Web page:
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Home Publications Supply and Demand for Middle-Skill Occupations in Rural California in 2018-20

Supply and Demand for Middle-Skill Occupations in Rural California in 2018-20

by Mary Rauner, Michael Goss, Min Huang, Luke Meyer and Thomas Torre Gibney

Expected growth in the population of rural areas of California and in the number of jobs in middle-skill occupations has increased interest in the alignment of middle-skill workforce supply and occupational demand, particularly in rural regions. This study focuses on that alignment in four rural regions of the state: Central Valley and Mother Lode North, Central Valley and Mother Lode South, Northern Coastal, and Northern Inland. Middle-skill occupations are those that require a typical entry-level education greater than a high school diploma but less than a bachelor's degree. The study found that across the four regions combined, nearly 84,000 job openings in middle-skill occupations were projected for each year in 2018-20, or about 31 percent of all job openings in the four regions. The number of jobs was projected to grow in an average of 70 percent of middle-skill occupations. About 90 percent of job openings in middle-skill occupations paid a living wage at entry level in 2017. However, local postsecondary institutions were not producing enough credentialed middle-skill workers to fill projected new jobs and replace workers who retire, change jobs, or otherwise leave their job. Each year in 2014/15-2016/17, postsecondary institutions in the four regions awarded an average of nearly 20,100 middle-skill credentials (a subbaccalaureate credential that is awarded by a postsecondary institution and aligned with a middle-skill occupation). Assuming that the rate of credential awards persisted and that no other supply of middle-skill labor emerged, the average local credential deficit each year in 2018-20 was projected to be 63,665, or 76 percent of projected job openings in middle-skill occupations each year. Only 5 of the 50 most in-demand middle-skill occupations were projected to experience a local credential surplus. The analyses were conducted prior to the COVID-19 pandemic, and the findings do not include its influence on the supply and demand of the middle-skill labor market. [For the appendixes, see ED608886; for the study snapshot, see ED608884.]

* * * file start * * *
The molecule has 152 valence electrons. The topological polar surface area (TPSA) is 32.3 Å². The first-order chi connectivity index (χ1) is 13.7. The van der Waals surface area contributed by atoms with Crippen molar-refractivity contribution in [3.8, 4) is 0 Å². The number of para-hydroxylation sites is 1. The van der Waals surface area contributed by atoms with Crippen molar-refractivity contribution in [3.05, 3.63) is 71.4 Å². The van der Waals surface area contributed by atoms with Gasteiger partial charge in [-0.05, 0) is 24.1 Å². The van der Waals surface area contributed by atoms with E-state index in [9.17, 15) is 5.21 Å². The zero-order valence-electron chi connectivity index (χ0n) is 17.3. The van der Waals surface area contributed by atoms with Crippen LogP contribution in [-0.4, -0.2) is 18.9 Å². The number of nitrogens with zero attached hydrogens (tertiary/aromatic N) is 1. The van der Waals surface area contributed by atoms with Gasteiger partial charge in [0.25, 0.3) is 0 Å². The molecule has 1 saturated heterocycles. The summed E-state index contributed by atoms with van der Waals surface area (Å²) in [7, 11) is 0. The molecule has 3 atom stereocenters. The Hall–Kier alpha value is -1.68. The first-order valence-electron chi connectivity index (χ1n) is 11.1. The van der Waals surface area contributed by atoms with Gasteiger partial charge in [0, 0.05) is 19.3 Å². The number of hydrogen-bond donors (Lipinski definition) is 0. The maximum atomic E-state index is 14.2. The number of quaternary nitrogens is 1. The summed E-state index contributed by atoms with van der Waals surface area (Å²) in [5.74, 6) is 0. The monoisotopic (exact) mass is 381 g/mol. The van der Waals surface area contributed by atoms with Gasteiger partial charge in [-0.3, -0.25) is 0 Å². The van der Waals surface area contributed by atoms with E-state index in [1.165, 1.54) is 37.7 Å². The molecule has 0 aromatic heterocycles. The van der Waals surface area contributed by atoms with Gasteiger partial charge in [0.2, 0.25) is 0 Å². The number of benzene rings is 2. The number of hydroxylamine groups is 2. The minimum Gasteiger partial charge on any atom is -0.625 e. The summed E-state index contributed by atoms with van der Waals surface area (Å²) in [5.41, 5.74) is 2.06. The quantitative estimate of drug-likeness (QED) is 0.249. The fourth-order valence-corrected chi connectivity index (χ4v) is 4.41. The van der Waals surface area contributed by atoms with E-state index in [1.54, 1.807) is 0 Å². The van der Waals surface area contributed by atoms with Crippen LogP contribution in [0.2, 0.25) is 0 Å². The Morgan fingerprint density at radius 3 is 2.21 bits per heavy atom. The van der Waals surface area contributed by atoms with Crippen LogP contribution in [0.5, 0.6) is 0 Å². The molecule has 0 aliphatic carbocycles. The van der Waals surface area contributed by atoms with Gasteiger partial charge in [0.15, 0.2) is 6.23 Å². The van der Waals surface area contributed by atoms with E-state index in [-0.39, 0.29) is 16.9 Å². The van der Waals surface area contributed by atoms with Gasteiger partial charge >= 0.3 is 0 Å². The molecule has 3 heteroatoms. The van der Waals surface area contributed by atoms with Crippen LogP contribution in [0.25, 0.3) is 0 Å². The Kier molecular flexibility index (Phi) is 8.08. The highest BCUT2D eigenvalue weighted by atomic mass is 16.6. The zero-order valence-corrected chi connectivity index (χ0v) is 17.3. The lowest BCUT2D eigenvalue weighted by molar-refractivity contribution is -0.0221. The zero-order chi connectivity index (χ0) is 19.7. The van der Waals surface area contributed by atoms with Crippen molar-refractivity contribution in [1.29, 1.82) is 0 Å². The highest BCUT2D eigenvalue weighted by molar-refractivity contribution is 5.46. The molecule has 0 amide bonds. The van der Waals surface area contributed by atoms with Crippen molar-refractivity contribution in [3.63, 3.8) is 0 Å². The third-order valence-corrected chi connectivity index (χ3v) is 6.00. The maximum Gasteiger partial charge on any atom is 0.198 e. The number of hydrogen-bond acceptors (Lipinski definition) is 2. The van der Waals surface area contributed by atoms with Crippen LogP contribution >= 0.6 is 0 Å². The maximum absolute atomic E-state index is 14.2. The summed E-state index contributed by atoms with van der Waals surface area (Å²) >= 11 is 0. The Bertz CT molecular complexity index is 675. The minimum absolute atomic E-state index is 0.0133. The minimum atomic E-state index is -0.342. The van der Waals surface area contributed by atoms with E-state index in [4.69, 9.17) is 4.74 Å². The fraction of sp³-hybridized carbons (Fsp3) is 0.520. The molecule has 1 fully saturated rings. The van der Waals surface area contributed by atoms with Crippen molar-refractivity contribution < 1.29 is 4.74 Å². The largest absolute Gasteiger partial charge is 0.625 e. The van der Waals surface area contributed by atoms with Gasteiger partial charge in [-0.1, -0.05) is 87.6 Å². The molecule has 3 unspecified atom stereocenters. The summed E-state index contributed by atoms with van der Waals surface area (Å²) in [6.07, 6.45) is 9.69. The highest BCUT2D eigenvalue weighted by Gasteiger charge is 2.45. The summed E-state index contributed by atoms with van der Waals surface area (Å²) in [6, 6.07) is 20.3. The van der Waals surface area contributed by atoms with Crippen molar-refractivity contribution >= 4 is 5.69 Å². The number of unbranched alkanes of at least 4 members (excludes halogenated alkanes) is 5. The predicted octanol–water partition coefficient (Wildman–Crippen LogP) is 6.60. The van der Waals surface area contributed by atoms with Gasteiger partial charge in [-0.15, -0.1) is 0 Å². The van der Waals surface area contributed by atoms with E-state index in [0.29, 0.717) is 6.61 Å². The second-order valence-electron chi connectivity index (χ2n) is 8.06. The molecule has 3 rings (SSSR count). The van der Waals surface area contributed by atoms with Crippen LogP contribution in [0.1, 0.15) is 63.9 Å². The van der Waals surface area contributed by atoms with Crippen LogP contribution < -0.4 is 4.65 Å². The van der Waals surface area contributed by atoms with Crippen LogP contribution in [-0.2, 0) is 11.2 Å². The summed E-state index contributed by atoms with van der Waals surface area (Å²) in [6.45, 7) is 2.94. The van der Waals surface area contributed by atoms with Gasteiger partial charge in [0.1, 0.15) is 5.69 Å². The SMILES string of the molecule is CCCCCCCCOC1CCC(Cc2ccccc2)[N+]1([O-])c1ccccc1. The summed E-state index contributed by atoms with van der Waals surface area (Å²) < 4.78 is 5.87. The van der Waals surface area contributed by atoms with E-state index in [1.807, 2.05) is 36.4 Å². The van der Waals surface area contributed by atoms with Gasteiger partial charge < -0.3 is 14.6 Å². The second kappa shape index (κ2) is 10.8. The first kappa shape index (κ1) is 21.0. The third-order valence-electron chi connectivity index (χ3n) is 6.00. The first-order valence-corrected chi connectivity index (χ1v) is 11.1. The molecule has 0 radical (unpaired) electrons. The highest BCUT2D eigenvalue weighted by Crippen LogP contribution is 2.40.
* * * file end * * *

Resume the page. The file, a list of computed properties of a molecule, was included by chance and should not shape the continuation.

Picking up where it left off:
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West | Publication Type: Descriptive Study | Publication
Date: November 2020

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